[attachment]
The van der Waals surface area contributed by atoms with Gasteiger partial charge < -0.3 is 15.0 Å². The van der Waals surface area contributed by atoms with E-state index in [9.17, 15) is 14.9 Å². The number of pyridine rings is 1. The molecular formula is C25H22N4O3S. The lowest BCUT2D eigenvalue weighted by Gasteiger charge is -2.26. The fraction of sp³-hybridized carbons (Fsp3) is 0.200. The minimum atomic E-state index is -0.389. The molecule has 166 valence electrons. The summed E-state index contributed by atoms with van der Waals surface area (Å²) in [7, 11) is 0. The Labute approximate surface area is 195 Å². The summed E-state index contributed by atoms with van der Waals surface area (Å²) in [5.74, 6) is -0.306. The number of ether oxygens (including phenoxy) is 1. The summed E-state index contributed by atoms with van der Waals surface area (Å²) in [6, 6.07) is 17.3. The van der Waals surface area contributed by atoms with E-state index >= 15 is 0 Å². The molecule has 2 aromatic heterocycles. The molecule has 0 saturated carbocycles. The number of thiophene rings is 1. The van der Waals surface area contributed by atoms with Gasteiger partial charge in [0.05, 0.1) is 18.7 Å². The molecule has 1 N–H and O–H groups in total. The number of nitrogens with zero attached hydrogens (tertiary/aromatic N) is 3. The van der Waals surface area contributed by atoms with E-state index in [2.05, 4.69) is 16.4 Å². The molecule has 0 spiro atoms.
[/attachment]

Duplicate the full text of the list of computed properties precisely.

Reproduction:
The van der Waals surface area contributed by atoms with Gasteiger partial charge < -0.3 is 15.0 Å². The van der Waals surface area contributed by atoms with E-state index in [9.17, 15) is 14.9 Å². The number of pyridine rings is 1. The molecular formula is C25H22N4O3S. The lowest BCUT2D eigenvalue weighted by Gasteiger charge is -2.26. The fraction of sp³-hybridized carbons (Fsp3) is 0.200. The minimum atomic E-state index is -0.389. The molecule has 166 valence electrons. The summed E-state index contributed by atoms with van der Waals surface area (Å²) in [7, 11) is 0. The Labute approximate surface area is 195 Å². The summed E-state index contributed by atoms with van der Waals surface area (Å²) in [5.74, 6) is -0.306. The number of ether oxygens (including phenoxy) is 1. The summed E-state index contributed by atoms with van der Waals surface area (Å²) in [6, 6.07) is 17.3. The van der Waals surface area contributed by atoms with E-state index >= 15 is 0 Å². The molecule has 2 aromatic heterocycles. The molecule has 0 saturated carbocycles. The number of thiophene rings is 1. The van der Waals surface area contributed by atoms with Gasteiger partial charge in [0.05, 0.1) is 18.7 Å². The molecule has 1 N–H and O–H groups in total. The number of nitrogens with zero attached hydrogens (tertiary/aromatic N) is 3. The van der Waals surface area contributed by atoms with E-state index in [2.05, 4.69) is 16.4 Å². The molecule has 0 spiro atoms.